47% of prospective first time buyers expect it will take a decade or more to save a deposit for their first property, according to Post Office Mortgages.
Would-be buyers living in the South East and South West have most difficulty with raising a deposit, with 65% and 56% respectively anticipating it will take 10 years or more to raise a deposit.
Meanwhile, 47% of Londoners say it will take them much longer to get the funds together.
According to the new research 35 is now the average age a prospective homebuyer expects to buy their first home. Those who bought their first home in the early 1960s were on average just 24 years old.
Those in Scotland don’t expect to get their foot on the ladder until they are at least 40, while all other regions expect to buy their first home in their thirties.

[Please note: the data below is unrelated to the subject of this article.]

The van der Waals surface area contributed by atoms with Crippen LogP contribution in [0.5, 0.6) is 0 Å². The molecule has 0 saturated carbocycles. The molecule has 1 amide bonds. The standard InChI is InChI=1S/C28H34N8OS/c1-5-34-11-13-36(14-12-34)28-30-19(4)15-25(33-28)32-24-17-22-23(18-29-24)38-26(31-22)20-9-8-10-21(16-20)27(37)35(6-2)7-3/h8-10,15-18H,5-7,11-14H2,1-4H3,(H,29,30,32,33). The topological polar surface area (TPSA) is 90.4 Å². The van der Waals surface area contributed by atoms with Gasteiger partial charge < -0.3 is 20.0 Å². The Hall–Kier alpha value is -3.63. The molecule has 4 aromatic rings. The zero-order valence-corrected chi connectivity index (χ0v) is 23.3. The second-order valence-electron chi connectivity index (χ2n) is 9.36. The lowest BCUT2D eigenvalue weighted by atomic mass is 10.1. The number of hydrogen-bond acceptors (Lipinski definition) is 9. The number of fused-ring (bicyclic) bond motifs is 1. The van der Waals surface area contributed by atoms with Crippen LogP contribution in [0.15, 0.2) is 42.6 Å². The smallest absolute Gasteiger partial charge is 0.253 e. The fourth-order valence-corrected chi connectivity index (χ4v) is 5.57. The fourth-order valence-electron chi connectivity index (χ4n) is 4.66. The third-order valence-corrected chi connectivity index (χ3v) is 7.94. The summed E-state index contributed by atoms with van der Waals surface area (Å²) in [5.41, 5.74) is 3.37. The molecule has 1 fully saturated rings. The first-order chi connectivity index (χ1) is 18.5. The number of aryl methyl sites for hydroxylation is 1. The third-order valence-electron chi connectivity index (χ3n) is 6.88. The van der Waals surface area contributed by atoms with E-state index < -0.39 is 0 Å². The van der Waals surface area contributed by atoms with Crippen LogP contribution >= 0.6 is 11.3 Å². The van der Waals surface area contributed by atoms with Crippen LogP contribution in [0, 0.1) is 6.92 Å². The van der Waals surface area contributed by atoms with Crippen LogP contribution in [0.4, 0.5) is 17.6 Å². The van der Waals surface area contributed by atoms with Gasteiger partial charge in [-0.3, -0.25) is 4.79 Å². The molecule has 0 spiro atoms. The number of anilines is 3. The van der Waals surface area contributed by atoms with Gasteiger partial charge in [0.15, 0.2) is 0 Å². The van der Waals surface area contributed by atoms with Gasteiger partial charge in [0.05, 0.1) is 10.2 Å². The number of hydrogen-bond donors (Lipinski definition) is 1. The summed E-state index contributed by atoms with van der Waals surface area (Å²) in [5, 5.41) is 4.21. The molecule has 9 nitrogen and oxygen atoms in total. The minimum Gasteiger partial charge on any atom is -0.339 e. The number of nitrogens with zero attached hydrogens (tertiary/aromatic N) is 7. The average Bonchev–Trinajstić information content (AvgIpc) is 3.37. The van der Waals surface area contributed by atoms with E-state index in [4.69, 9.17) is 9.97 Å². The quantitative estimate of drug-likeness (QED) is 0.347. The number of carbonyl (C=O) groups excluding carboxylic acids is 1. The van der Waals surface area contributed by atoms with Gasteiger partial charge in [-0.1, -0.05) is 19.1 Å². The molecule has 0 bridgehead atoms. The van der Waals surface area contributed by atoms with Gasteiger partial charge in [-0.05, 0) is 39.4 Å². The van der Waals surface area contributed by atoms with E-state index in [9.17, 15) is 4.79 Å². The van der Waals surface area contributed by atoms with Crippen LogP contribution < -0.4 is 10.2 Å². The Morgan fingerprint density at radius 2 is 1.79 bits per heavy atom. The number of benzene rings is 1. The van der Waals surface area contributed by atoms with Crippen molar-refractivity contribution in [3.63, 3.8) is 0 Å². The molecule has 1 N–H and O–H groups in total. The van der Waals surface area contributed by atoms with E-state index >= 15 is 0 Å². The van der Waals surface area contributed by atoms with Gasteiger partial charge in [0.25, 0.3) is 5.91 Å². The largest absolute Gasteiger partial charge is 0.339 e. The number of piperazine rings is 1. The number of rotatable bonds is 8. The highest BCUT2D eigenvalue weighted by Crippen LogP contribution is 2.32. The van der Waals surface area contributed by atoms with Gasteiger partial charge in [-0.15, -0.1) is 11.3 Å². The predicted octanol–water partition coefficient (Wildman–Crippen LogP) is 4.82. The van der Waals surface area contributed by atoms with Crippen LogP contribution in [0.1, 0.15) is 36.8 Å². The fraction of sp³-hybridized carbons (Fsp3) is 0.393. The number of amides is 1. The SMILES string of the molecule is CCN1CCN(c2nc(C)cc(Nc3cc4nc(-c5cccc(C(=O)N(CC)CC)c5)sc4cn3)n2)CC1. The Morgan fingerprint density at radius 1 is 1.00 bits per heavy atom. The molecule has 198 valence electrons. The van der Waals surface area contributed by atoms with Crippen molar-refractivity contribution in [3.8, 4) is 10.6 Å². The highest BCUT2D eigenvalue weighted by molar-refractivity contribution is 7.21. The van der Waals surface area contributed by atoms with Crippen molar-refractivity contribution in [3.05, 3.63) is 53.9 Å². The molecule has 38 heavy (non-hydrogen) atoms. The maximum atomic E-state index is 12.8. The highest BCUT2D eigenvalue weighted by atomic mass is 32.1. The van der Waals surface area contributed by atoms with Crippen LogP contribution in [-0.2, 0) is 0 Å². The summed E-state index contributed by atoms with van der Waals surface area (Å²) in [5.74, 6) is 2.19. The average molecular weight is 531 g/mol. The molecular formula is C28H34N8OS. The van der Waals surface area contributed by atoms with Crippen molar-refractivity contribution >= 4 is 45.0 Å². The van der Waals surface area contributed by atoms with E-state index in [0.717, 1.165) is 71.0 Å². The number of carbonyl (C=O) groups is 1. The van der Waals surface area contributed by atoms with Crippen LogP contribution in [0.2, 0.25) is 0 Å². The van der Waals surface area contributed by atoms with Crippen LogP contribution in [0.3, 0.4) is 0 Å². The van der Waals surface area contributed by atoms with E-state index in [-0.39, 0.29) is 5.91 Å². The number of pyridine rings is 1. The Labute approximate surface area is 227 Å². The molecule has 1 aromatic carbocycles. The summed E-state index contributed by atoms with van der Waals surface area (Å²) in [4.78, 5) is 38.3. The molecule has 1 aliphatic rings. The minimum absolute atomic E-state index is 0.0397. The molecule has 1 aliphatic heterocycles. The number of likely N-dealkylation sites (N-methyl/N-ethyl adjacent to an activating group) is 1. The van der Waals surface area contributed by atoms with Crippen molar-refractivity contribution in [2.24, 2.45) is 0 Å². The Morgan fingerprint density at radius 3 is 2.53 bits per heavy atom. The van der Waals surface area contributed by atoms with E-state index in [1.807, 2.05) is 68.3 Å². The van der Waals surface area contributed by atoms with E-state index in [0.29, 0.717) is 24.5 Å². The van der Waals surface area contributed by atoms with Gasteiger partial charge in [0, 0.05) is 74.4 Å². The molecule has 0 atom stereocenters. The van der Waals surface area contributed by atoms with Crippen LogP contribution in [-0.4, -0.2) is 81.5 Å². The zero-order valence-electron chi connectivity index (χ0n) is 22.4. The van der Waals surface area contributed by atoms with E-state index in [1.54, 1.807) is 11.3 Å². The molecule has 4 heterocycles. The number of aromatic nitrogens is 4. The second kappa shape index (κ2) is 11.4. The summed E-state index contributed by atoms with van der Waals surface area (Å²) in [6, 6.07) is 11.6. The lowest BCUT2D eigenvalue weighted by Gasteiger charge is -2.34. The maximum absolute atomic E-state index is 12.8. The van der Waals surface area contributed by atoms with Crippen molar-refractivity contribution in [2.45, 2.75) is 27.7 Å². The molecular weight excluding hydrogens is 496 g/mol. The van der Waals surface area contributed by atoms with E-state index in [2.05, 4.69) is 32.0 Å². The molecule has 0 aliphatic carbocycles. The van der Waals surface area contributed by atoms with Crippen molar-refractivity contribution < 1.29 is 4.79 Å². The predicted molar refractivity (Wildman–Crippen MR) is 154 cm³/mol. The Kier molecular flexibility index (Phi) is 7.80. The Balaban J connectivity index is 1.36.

The biggest barrier first time buyers face is finding it hard to raise a deposit unless their circumstances change, such as getting a better paid job or inheriting some money (32%), and not being able to afford the mortgage repayments (18%).
29% would be encouraged to buy a home if they were offered more government assistance and 19% said a re-introduction of no stamp duty for first time buyers would help them get a foot on the property ladder.
Post Office Mortgages said that hitting important milestones in life such as getting married (12%) or starting a family (12%) are also triggers for non-homeowners to buy their first property.
“The average age of a first time buyer has been creeping up over the past 50 years and a perceived 10-year wait to raise a deposit doesn’t help matters,” said John Willcock, head of Post Office Mortgages.
“The sheer size of the deposit is the most daunting thing for would-be first time buyers, but it appears to be worth the wait if it works out cheaper than renting.”